Back in the real world, and faced with the less apocalyptic and more optimistic attitude of The New Carbon Architecture, there are so many paths along which to pursue a brighter future, so many potential lines of enquiry, that a wholly different sense of overwhelm sets in.
Where do I start in enacting anything I’ve learned about and been inspired by? How and where do I direct my energies to make a difference?
The first post of this ‘series’ was about challenging myself to speak up more. Not in an obnoxious way, occupying a world of black-and-white polemics, but in a spirit of communicating my passions better and being more engaged with - as well as hopefully engaging about! - issues for which I have a strength of feeling.
Previous blog posts have always been about topics that interest me: building design and construction, the way we live and use our buildings. But rarely have I explained why they interest me, or told the stories that led to me wanting to share it in the first place.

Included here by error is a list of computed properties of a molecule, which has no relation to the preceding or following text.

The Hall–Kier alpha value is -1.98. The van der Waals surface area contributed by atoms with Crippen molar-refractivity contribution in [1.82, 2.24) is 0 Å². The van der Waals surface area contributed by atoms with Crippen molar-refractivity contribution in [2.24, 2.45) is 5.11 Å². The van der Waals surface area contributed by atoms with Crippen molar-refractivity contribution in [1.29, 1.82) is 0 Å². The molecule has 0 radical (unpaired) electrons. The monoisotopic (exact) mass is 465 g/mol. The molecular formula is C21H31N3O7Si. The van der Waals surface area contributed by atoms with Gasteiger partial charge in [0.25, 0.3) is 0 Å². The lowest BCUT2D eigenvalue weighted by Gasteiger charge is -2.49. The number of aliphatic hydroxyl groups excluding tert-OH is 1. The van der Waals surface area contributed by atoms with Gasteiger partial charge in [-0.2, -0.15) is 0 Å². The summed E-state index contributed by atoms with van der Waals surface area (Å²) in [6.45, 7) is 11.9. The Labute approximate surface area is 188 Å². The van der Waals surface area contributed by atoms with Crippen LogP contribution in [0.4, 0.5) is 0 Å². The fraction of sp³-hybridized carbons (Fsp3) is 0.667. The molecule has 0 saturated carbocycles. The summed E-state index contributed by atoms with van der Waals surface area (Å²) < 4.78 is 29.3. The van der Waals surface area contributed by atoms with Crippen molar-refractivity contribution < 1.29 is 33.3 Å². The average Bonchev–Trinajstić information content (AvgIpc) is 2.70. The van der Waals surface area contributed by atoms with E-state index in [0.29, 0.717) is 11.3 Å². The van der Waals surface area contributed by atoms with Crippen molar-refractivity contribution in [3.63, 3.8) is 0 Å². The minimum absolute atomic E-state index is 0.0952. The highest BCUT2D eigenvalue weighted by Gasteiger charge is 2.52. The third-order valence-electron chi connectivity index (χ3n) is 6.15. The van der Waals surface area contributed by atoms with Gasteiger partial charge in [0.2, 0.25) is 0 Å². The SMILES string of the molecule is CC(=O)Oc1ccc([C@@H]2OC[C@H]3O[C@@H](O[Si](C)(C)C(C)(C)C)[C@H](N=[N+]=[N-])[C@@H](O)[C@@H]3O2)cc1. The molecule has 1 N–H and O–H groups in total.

Essentially, I’m not sure that anybody reading this blog actually knows what I stand for.
The people closest to me don’t know what I stand for, so I can hardly expect first-time website visitors to have a better idea. Not that long ago, I talked to my Mum about the Passivhaus construction standard and how it delivers more comfortable buildings. I must have enthused about it, because she remarked about how passionately I spoke for it.
It’s time, then, to give some shape to what I believe in and would like to commit to. Doing so might combat the feeling of overwhelm and the curse of inaction, and give something against which to assess whether I have made a positive impact in my own way.
I don’t currently own my own home, but would like to within the next few years and with the intention of doing a wholesale renovation to make an existing property as energy efficient, comfortable and ‘future proof’ as possible - what is known as a ‘deep retrofit’.